Staging Is A Must

By Anica Wong

April 17, 2013 4 min read

Selling your house can be hard. Should you use a real estate agent or go at it on your own? What listing price is reasonable for your area? How long should you expect your house to be on the market?

While a lot of the selling process will be out of your control, there are some things that you can do to make your home more appealing to buyers, which will potentially put money in your pocket more quickly.

"Two things sell a house -- one is price and the other is staging. I think staging is the most important," says Barb Schwarz, the creator of home staging and Staging a house makes the space more inviting, comfortable and cozy, causing potential buyers to say, "I can see myself living here." When most people think of staging, they imagine a real estate agent popping a tray of cookies into the oven to give the house a home-baked smell. While this isn't a bad tactic, there are several other things that you can do on your own to make your house more buyer-friendly.

1) Clean everything. Clean the carpets, get deep into the corners and give the exterior a good washing. A clean house is always more appealing.

2) Declutter. We all have clutter whether we think we do or not. Because we live in it, we don't often notice the pile of newspapers or the flip-flops littering the doorway. Getting rid of clutter is one of the most important aspects of staging your home, according to HGTV's website. Too much clutter makes a space smaller, and you want to show people that you house has big rooms that will accommodate their lifestyle. Schwarz suggests taking pictures of each room from the doorway, printing out the photos and seeing what items can be removed from the room to give it a more open feeling. The same goes for the outside of the house -- get rid of extra sand toys or chairs that haven't been used in ages.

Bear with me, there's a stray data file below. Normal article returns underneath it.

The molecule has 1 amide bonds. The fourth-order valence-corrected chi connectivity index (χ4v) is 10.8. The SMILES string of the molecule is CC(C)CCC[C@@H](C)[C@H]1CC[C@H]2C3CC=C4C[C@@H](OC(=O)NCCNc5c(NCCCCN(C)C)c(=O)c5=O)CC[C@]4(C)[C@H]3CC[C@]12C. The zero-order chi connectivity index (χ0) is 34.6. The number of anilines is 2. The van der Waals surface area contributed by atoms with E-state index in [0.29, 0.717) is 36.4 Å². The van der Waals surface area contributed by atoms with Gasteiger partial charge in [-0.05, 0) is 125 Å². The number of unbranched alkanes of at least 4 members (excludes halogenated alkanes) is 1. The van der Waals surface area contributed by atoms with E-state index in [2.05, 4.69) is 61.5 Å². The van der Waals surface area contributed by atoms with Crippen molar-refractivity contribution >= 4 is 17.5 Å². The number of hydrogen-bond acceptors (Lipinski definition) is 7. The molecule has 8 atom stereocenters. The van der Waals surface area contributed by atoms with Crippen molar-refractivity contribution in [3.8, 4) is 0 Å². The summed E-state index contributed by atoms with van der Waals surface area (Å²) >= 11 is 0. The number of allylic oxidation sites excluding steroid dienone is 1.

3) Check your colors. While your 15-year-old might have wanted her room bright purple, your potential buyers probably won't. "Paint is one of the cheapest investments you can make," says Schwarz, suggesting that neutral white or beige walls be throughout the whole house. If you want to add pops of color, add in artwork, area rugs, towels or pillows. These are items Schwarz likes to call "moveable color" because they can be removed when you move out and a buyer moves in.

4) Be creative. Don't be afraid to move items around in your house to give the rooms a more balanced look. While you might not think of your dresser as a buffet, moving it to the dining room and hanging a big mirror over it will add a little something extra to that space. And if you want to use accessories from around your house, HGTV suggests grouping them in odd numbers, especially threes. Put the accessories in a triangle shape to maximize their effectiveness.

5) Learn to compromise. It'd be great if you could redo your whole house to get a better selling price. Since most people can't afford that, turn your sights on the things that need the most attention. Fix the damaged (and potentially harmful) kitchen floor before replacing the pink tiles in the bathroom. You can add decorative items to the bathroom to soften the look.

6) Communication is key. Look at the message that each room is communicating to your potential buyer. Is it inviting? Does it give them a glimpse into what its purpose could be if they lived in the house? Make sure your space as a whole is communicating the right things.

7) Be committed. Whether you're living with a spouse, a sibling, a parent or a friend, selling a house can be a big deal. Make sure that all parties living there are committed to staging the house to the best of their ability to get the maximum potential. "The investment of staging your home is far less than a price reduction on your home (price)," says Schwarz.

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